TCF van likely unsafe for prisoners— and the cops who are driving them
Pago Pago, AMERICAN SAMOA — A look at the van used by the Territorial Correctional Facility (TCF) to transport detainees. At a glance, it looks decent. But closer observation reveals problems that question the safety of not only the detainees, but also of the DPS officers whose duty it is to transport them.
For detainees with breathing problems like asthma, this vehicle can be a death trap. None of the back windows open, so ventilation is limited.
Samoa News understands that about 12 detainees can be transported in the van at one time. But only the small window on the side door opens. The big window behind the driver's seat is boarded up with a piece of masonite. The same goes for the far back window on the passenger side. No air, no light.
The two windows in the front — driver and passenger — cannot be rolled up. So when it rains, as it has been this week, the driver and the front seat passenger (usually two TCF officers) get wet. Even if the windows were operable, they still would not be rolled up because the van's air conditioner doesn't work.
When there is a downpour, the guards have no choice but to sit on the drenched seats.
The space between the windshield and the roof leaks. Their remedy to the problem: a piece of masking tape. The leak can be a distraction for the driver and poses a serious safety risk to the passengers.
There is no side mirror on the driver's side and the interior rear view mirror is missing. That means, the two corrections officers who transport the detainees are at risk, because they cannot see what's going on in the back. If the detainees were passing contraband, planning to assault the driver or even jump out of the van, the driver and front seat passenger would have no idea and by the time they figure out what happened, it would be too late.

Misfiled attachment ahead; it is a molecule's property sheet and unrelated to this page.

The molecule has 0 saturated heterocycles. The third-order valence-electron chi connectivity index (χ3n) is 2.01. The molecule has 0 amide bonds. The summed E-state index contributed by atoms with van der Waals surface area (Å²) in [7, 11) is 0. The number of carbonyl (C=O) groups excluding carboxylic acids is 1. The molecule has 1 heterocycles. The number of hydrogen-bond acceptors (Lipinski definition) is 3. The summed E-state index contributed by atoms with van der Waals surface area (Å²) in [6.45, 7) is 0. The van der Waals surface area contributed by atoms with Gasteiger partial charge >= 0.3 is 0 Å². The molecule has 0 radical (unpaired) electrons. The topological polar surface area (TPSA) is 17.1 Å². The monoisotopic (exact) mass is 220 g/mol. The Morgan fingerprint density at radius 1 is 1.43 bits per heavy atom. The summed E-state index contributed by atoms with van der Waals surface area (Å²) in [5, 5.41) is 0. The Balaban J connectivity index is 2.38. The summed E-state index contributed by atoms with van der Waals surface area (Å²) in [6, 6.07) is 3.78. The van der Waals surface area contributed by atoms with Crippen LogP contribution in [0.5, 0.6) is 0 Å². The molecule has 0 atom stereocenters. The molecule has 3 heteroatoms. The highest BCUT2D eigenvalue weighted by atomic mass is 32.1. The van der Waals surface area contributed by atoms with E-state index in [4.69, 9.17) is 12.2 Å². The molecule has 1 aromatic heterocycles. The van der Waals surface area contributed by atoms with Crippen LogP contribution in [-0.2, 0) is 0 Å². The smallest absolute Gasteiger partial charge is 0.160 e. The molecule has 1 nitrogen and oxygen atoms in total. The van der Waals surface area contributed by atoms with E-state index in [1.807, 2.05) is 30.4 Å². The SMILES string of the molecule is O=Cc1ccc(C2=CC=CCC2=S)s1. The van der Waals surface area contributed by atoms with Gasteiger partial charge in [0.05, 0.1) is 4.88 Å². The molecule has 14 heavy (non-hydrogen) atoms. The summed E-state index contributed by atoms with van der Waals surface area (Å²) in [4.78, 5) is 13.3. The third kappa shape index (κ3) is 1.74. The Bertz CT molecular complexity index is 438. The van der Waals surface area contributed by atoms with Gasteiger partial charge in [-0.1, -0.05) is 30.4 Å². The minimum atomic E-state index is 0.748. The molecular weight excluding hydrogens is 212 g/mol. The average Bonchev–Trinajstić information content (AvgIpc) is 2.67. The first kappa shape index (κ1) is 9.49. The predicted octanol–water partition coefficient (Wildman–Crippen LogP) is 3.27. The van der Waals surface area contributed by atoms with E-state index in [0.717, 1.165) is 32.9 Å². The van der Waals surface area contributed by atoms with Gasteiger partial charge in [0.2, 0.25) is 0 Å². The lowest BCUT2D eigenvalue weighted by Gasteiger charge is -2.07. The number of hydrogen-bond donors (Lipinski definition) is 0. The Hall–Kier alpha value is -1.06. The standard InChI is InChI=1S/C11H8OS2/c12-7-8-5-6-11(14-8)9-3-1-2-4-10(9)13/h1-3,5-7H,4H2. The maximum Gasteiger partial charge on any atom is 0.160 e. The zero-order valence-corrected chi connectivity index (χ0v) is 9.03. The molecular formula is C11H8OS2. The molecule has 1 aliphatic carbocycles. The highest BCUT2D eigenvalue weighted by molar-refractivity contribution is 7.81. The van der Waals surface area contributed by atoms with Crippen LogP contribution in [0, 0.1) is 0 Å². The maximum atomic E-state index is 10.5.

There is also no dispatch device so the guards can keep in contact with the proper officials. Any communications from the DPS main station, the TCF, and the courts — all have to be made through the guards' personal cell phones, using their personal prepaid credit (minutes).
And then: If there is an emergency, the van will not be able to rush through traffic because the siren doesn't work.
This week, the day after Christmas, Samoa News watched as close to a dozen detainees — each of them shackled — tried to squeeze into the van using the small side door (the other half of the two-door entrance cannot open).
Samoa News cannot confirm how old this van is, or if there are any plans to purchase a much needed new one. But several sources have indicated that there are plans to purchase new vehicles for the DPS fleet — however the proposed order does not include the obvious need of the TCF.